The UN's health agency described a "deteriorating" humanitarian situation in the country, where it said fighting and airstrikes by the Saudi-led coalition have killed 1,244 people and injured 5,044 as of April 27.

UN has received 44 alerts of suspected disease outbreaks, including measles, dengue fever and meningitis and has warned that the delivery of life-saving medicines is becoming a serious challenge as most roads connecting Sanaa to the governorates of Aden, Taez, Al-Dhaale, and Lahj gradually become inaccessible.

Yemen was already the poorest Arab country even before this conflict and now its condition is only getting worse.

Just like Iraq.

The head of the European Union's humanitarian aid department, Jean-Louis de Brouwer has warned that the situation in Iraq is deteriorating rapidly.

Fighting in Iraq has displaced some 2.7 million people inside the country, including 110,000 who fled from renewed fighting in and around the city of Ramadi in the western Anbar province in the past two weeks.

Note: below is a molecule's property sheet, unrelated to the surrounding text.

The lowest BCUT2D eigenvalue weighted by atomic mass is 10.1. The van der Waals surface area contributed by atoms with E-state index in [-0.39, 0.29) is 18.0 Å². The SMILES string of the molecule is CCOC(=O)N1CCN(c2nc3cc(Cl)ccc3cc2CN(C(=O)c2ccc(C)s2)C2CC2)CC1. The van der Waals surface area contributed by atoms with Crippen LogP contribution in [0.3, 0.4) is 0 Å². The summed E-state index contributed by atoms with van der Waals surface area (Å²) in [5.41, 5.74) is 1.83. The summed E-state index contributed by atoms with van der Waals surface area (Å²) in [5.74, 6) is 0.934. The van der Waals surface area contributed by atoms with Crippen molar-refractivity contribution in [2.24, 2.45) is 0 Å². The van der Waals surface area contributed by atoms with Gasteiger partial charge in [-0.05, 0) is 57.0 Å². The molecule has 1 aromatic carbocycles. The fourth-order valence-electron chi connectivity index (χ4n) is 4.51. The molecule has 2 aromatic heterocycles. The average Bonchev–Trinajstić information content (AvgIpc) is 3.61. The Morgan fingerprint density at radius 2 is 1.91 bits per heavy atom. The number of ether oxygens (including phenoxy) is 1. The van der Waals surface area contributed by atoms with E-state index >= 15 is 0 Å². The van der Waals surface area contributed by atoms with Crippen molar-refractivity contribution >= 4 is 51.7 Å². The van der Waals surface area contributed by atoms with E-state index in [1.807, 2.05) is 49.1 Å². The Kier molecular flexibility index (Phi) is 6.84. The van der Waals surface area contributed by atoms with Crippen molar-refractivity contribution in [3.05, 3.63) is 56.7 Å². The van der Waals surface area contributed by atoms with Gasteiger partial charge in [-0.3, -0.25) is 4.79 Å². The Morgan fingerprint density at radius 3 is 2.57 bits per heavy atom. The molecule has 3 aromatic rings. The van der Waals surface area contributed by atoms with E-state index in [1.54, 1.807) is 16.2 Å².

De Brouwer said that the number of displaced people in Iraq has quadrupled in the last year and shows no signs of decreasing.

"The situation is deteriorating and humanitarian aid is becoming even more essential than it was" said de Brouwer, adding that "the worst is still to come."

All lives matter

It becomes a matter of grave concern when we as humans have to be reminded about the significance of human life.

Last week I spoke about the migrant crisis, and the importance of recognising the fact that these are humans, not just numbers.

It is essential to remember that the deaths by drone strikes in Pakistan, or in the ongoing Syria conflict, in Iraq, Yemen, Nigeria and the surge of African-American deaths in the United States are not just figures to register, but people with names and families.

Such issues cannot be overlooked.

The fact that even in 2015, even with a black president, we still need hashtags like #BlackLivesMatter, #MuslimLivesMatter, #AllLivesMatter, is indeed a terrifying thought, and one that can no longer be muted.

We'll be keeping our eye on human rights transgressions across the region and bringing you another weekly digest next Friday. If you want to share any information or bring our attention to any campaigns please tweet us at @alaraby_en.